Occlusal Disease Treatment (TMJ)

Occlusal disease is a term that very few dental patients are familiar with. This is suprising since the vast majority of people have some degree of occlusal dental disease.

The five signs of occlusal disease are:

1. Jaw pain, clicking, locking
2. Head and neck muscle pain, tension headaches
3. Severe wear and/or chipping of your natural teeth
4. Loose and/or shifting teeth
5. Gum recession and/or grooves on exposed root surfaces

Occlusal disease of the teeth is characterized by excessive or abnormally accelerated tooth wear. This pathology can cause destruction of some or all of the components of our masticatory (chewing) systems. These components are the teeth, the supporting bone, the gums, the jaw joint, and the muscles. In many cases if left undetected and untreated, occlusal disease can become quite disfiguring to the teeth and debilitating to our ability to chew.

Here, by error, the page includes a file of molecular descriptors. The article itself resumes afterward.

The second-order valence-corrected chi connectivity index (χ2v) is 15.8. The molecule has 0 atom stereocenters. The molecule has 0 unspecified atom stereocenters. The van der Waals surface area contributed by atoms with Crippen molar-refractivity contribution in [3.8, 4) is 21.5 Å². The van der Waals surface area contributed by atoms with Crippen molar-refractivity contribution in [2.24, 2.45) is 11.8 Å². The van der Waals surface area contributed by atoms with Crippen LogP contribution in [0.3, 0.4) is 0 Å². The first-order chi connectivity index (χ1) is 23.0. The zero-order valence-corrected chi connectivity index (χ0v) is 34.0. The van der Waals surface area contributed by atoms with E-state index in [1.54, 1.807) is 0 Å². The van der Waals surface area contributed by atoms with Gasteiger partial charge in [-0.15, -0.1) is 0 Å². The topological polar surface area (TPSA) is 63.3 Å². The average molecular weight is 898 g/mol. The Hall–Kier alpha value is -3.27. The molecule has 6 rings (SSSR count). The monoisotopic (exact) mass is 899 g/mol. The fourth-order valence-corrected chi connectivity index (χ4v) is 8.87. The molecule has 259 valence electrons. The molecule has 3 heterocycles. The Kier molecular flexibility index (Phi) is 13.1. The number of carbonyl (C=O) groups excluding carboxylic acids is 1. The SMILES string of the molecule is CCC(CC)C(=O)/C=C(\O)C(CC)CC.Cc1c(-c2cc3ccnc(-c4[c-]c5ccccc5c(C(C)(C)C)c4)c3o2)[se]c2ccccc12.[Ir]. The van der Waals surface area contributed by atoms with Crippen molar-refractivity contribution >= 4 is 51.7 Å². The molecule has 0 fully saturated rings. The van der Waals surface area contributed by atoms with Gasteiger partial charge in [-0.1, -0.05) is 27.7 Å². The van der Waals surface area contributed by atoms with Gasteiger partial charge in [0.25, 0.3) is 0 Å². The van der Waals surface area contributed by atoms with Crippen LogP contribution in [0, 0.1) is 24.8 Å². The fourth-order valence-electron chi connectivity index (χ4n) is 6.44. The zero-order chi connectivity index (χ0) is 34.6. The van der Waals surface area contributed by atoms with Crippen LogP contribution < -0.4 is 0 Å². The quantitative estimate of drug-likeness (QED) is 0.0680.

The underlying cause is deflective interferences on the back teeth or in other words, back teeth hitting against each other in a glancing manner. Back teeth have cusps and fossas. The cusp is the point and the fossa is the valley. The cusp (or point) of one back tooth, therefore, will contact the fossas (valley) of the opposing back tooth. The ideal human bite has all of the cusps of all of the back teeth resting perfectly in the opposing fossas while the two jaw joints are fully seated in their sockets. This bite allows all of the teeth to bear an equal load down their long axis at the same time the two TM (jaw) joints are braced in their sockets thus allowing the forces of chewing and other functions to be equally and evenly dispersed throughout the masticatory system. This is the least stressful and least destructive bite relationship for your teeth, bone, joints, muscles, and yes, your new dental work.

You should always be evaluated for occlusal disease before embarking on any extensive dentistry.

Case Results

Before After
Before After